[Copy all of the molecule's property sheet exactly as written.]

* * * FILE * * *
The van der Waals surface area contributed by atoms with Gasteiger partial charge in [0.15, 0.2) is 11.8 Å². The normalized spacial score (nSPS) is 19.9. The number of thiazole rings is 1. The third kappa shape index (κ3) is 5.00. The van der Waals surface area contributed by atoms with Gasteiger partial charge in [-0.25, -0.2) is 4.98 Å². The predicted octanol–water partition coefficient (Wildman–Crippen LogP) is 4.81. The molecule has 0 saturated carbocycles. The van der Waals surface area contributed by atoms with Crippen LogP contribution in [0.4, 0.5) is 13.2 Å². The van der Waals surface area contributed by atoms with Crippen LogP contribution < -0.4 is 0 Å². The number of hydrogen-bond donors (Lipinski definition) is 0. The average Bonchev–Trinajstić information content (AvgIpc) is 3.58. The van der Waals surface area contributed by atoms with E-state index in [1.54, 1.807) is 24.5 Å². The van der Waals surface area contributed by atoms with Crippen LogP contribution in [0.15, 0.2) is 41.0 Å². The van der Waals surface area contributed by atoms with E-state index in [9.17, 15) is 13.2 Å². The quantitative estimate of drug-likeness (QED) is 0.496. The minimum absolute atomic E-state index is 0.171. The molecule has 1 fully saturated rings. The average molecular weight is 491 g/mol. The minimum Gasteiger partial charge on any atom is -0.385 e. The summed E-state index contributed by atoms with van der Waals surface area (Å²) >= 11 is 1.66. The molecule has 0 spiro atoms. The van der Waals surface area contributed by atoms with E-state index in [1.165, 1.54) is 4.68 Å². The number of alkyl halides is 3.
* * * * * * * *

The van der Waals surface area contributed by atoms with Gasteiger partial charge in [0.15, 0.2) is 11.8 Å². The normalized spacial score (nSPS) is 19.9. The number of thiazole rings is 1. The third kappa shape index (κ3) is 5.00. The van der Waals surface area contributed by atoms with Gasteiger partial charge in [-0.25, -0.2) is 4.98 Å². The predicted octanol–water partition coefficient (Wildman–Crippen LogP) is 4.81. The molecule has 0 saturated carbocycles. The van der Waals surface area contributed by atoms with Crippen LogP contribution in [0.4, 0.5) is 13.2 Å². The van der Waals surface area contributed by atoms with Crippen LogP contribution < -0.4 is 0 Å². The number of hydrogen-bond donors (Lipinski definition) is 0. The average Bonchev–Trinajstić information content (AvgIpc) is 3.58. The van der Waals surface area contributed by atoms with E-state index in [1.54, 1.807) is 24.5 Å². The van der Waals surface area contributed by atoms with Crippen LogP contribution in [0.15, 0.2) is 41.0 Å². The van der Waals surface area contributed by atoms with E-state index in [9.17, 15) is 13.2 Å². The quantitative estimate of drug-likeness (QED) is 0.496. The minimum absolute atomic E-state index is 0.171. The molecule has 1 fully saturated rings. The average molecular weight is 491 g/mol. The minimum Gasteiger partial charge on any atom is -0.385 e. The summed E-state index contributed by atoms with van der Waals surface area (Å²) >= 11 is 1.66. The molecule has 0 spiro atoms. The van der Waals surface area contributed by atoms with E-state index in [1.165, 1.54) is 4.68 Å². The number of alkyl halides is 3.